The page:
As gas and electric utilities increasingly rely on energy efficiency as a resource, innovative ways to evaluate its impacts are emerging. Our new report Recent Developments in Energy Efficiency Evaluation, Measurement, and Verification presents examples of what pioneering states and utilities are doing to address challenges and take steps to evolve in a changing utility landscape.
Washington, DC—As more states struggle with extreme weather events, the 2017 State Energy Efficiency Scorecard gives state-level policymakers a road map for building stronger and more-resilient communities. This 11th annual report from the American Council for an Energy-Efficient Economy (ACEEE), released today, shows which states are doing the best on energy efficiency — a critical tool for withstanding and recovering from storms and economic shocks.
Energy and water resources have long been recognized as interdependent, but policymakers have rarely addressed their interaction in any formal way. The energy-water nexus has increasingly attracted the attention of researchers and practitioners. Their goal is to better understand how water is used to produce energy and generate electricity; how energy is used to move, heat, and treat water; and how policies can successfully address the technical challenges of efficiently managing these resources together.
Southeastern residents currently face historically high poverty rates, and low-income households spend an average of three times as much on energy bills, as a portion of their monthly income, than other families. Energy efficiency investments could help lower energy bills, but low-income residents in the region often lack access to energy-saving upgrades.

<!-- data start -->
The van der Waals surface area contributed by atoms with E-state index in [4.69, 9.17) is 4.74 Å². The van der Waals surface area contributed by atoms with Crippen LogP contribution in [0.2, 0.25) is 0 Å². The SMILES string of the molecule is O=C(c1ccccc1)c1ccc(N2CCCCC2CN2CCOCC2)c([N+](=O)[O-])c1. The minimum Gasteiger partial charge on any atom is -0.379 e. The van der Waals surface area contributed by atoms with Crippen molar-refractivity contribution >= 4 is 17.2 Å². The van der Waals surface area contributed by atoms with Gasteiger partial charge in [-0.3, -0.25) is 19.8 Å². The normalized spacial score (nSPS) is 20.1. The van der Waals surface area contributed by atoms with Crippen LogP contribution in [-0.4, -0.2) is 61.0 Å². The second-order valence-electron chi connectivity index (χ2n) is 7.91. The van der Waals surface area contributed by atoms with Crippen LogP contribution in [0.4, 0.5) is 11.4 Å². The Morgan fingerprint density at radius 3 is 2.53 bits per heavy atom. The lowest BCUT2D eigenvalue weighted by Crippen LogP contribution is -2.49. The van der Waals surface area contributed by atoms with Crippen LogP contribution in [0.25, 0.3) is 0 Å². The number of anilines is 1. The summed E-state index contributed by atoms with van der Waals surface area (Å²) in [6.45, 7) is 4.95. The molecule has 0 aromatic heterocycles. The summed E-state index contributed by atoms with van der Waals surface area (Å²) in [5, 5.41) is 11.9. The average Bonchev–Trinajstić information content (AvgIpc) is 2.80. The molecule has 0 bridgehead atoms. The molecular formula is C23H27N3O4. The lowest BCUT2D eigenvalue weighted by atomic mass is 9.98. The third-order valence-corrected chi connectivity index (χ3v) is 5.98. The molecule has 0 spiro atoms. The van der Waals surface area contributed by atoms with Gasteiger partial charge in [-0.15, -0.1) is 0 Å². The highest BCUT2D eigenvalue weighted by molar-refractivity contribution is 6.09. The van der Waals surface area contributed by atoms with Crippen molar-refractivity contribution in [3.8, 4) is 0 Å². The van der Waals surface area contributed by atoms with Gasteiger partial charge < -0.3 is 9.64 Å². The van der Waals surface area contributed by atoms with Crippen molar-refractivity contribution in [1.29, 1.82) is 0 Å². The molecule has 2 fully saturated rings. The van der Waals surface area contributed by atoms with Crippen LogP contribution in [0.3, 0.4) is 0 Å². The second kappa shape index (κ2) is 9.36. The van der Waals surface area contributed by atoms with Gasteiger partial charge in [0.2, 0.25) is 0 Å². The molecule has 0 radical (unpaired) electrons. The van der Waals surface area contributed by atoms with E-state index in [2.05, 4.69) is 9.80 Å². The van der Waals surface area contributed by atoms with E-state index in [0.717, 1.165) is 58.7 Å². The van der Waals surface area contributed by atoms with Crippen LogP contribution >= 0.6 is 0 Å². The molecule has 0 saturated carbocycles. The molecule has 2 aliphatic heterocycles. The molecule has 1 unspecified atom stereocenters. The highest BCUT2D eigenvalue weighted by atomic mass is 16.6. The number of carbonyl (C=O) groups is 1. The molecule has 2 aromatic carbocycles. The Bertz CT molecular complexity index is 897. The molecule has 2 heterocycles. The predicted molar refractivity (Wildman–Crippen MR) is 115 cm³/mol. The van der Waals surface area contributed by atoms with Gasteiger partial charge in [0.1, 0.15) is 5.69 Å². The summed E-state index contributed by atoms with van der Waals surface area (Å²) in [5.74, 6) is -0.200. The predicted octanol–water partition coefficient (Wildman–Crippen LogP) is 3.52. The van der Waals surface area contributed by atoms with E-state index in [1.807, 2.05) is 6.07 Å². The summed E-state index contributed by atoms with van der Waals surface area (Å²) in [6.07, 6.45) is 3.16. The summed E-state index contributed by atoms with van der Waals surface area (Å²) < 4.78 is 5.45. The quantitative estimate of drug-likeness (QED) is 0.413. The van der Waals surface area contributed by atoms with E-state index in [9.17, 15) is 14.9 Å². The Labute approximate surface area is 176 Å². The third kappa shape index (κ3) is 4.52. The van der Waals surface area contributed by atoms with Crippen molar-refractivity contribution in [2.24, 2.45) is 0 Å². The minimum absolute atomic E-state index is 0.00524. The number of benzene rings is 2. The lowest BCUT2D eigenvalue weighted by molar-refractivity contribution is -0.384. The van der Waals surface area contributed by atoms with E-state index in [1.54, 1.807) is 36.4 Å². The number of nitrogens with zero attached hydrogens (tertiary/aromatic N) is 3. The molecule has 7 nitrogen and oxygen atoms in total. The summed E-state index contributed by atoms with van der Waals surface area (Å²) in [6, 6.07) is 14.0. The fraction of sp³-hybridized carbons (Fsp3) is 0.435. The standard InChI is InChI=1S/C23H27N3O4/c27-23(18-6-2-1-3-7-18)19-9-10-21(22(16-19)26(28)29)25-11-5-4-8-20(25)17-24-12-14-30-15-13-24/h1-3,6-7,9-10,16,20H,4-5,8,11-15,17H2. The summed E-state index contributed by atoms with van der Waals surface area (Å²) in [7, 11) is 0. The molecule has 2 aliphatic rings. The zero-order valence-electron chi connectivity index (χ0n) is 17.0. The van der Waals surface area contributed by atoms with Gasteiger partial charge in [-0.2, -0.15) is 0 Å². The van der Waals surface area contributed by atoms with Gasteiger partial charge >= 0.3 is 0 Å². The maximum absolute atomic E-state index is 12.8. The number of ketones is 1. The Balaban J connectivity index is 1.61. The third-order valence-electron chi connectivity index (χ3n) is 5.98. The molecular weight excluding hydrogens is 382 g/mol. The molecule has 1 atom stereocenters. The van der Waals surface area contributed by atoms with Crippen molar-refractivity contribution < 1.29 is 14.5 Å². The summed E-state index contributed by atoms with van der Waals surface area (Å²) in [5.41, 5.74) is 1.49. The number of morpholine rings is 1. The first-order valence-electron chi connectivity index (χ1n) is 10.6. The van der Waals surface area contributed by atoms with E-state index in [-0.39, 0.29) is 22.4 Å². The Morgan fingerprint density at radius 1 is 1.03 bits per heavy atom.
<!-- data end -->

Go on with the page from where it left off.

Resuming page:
The majority of studies on utility-funded energy efficiency programs focus on electricity; natural gas traditionally receives much less attention. To help rectify this imbalance, today we are releasing a new report, Natural Gas Energy Efficiency: Progress and Opportunities. In this graphics-rich report, we provide a summary of natural gas efficiency efforts and accomplishments and look ahead at efficiency-related opportunities and issues.
As households ramp up air conditioners to stay cool this summer, many will find themselves with higher energy bills. Paying these bills will be easier for some than for others. Low-income households, who spend on average three times more of their income on energy bills than other households, will undoubtedly find it more difficult to adjust to higher bills in both the summer and winter months.
Today the Trump Administration is launching an Energy Week to promote our nation’s “energy dominance” by increasing fossil fuel production. Notably absent in White House plans so far are discussions on how to increase energy efficiency, generally the cheapest way to meet our energy needs. Energy efficiency doesn’t just save us money, it supports millions of jobs. It should be included in a truly great Energy Week.
What is your utility doing to promote energy efficiency? Could it be doing more? Find out in ACEEE’s first Utility Energy Efficiency Scorecard, to be released on Wednesday, June 14, 2017. Get excited about this first-of-its-kind, comprehensive look at utility-sector energy efficiency performance by joining our countdown to its release. Here are 10 things to look for:
Washington, D.C. —The American Council for an Energy-Efficient Economy (ACEEE) today commended Maryland lawmakers for extending the successful EmPOWER Maryland energy efficiency program. Under the current plan, EmPOWER Maryland will save customers $4 billion on their utility bills, and once the program is extended, create an estimated 68,000 additional jobs in Maryland, according to reports published by ACEEE earlier this year.